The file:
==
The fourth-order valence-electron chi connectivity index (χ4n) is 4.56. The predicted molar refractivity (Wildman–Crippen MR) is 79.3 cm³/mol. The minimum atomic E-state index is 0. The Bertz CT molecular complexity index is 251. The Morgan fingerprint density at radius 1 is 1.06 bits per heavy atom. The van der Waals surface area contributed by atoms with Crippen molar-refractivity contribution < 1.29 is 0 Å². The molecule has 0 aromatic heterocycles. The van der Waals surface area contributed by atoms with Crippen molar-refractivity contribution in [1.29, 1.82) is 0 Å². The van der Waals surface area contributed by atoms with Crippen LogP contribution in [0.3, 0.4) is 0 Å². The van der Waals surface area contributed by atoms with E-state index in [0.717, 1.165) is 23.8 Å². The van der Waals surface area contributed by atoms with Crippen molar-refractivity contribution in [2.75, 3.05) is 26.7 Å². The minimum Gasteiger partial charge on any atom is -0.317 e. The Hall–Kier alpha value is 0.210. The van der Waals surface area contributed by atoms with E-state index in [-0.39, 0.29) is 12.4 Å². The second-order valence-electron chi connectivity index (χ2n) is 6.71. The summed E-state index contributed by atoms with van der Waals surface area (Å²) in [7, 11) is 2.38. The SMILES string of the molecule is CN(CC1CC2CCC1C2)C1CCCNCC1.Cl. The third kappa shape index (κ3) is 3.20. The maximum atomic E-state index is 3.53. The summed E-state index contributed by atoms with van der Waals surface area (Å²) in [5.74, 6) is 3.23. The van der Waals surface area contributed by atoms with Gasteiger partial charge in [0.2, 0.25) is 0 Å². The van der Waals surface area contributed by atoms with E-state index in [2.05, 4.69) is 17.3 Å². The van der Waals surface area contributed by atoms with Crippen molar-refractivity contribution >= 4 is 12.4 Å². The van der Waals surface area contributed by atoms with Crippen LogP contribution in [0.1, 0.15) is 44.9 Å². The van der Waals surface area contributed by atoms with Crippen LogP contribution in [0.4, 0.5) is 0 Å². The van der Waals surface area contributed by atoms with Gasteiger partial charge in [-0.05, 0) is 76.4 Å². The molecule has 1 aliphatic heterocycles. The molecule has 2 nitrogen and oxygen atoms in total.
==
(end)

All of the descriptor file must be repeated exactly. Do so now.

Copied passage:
The fourth-order valence-electron chi connectivity index (χ4n) is 4.56. The predicted molar refractivity (Wildman–Crippen MR) is 79.3 cm³/mol. The minimum atomic E-state index is 0. The Bertz CT molecular complexity index is 251. The Morgan fingerprint density at radius 1 is 1.06 bits per heavy atom. The van der Waals surface area contributed by atoms with Crippen molar-refractivity contribution < 1.29 is 0 Å². The molecule has 0 aromatic heterocycles. The van der Waals surface area contributed by atoms with Crippen molar-refractivity contribution in [1.29, 1.82) is 0 Å². The van der Waals surface area contributed by atoms with Crippen LogP contribution in [0.3, 0.4) is 0 Å². The van der Waals surface area contributed by atoms with E-state index in [0.717, 1.165) is 23.8 Å². The van der Waals surface area contributed by atoms with Crippen molar-refractivity contribution in [2.75, 3.05) is 26.7 Å². The minimum Gasteiger partial charge on any atom is -0.317 e. The Hall–Kier alpha value is 0.210. The van der Waals surface area contributed by atoms with E-state index in [-0.39, 0.29) is 12.4 Å². The second-order valence-electron chi connectivity index (χ2n) is 6.71. The summed E-state index contributed by atoms with van der Waals surface area (Å²) in [7, 11) is 2.38. The SMILES string of the molecule is CN(CC1CC2CCC1C2)C1CCCNCC1.Cl. The third kappa shape index (κ3) is 3.20. The maximum atomic E-state index is 3.53. The summed E-state index contributed by atoms with van der Waals surface area (Å²) in [5.74, 6) is 3.23. The van der Waals surface area contributed by atoms with Gasteiger partial charge in [0.2, 0.25) is 0 Å². The van der Waals surface area contributed by atoms with E-state index in [2.05, 4.69) is 17.3 Å². The van der Waals surface area contributed by atoms with Crippen molar-refractivity contribution >= 4 is 12.4 Å². The van der Waals surface area contributed by atoms with Crippen LogP contribution in [0.1, 0.15) is 44.9 Å². The van der Waals surface area contributed by atoms with Crippen LogP contribution in [0.4, 0.5) is 0 Å². The van der Waals surface area contributed by atoms with Gasteiger partial charge in [-0.05, 0) is 76.4 Å². The molecule has 1 aliphatic heterocycles. The molecule has 2 nitrogen and oxygen atoms in total.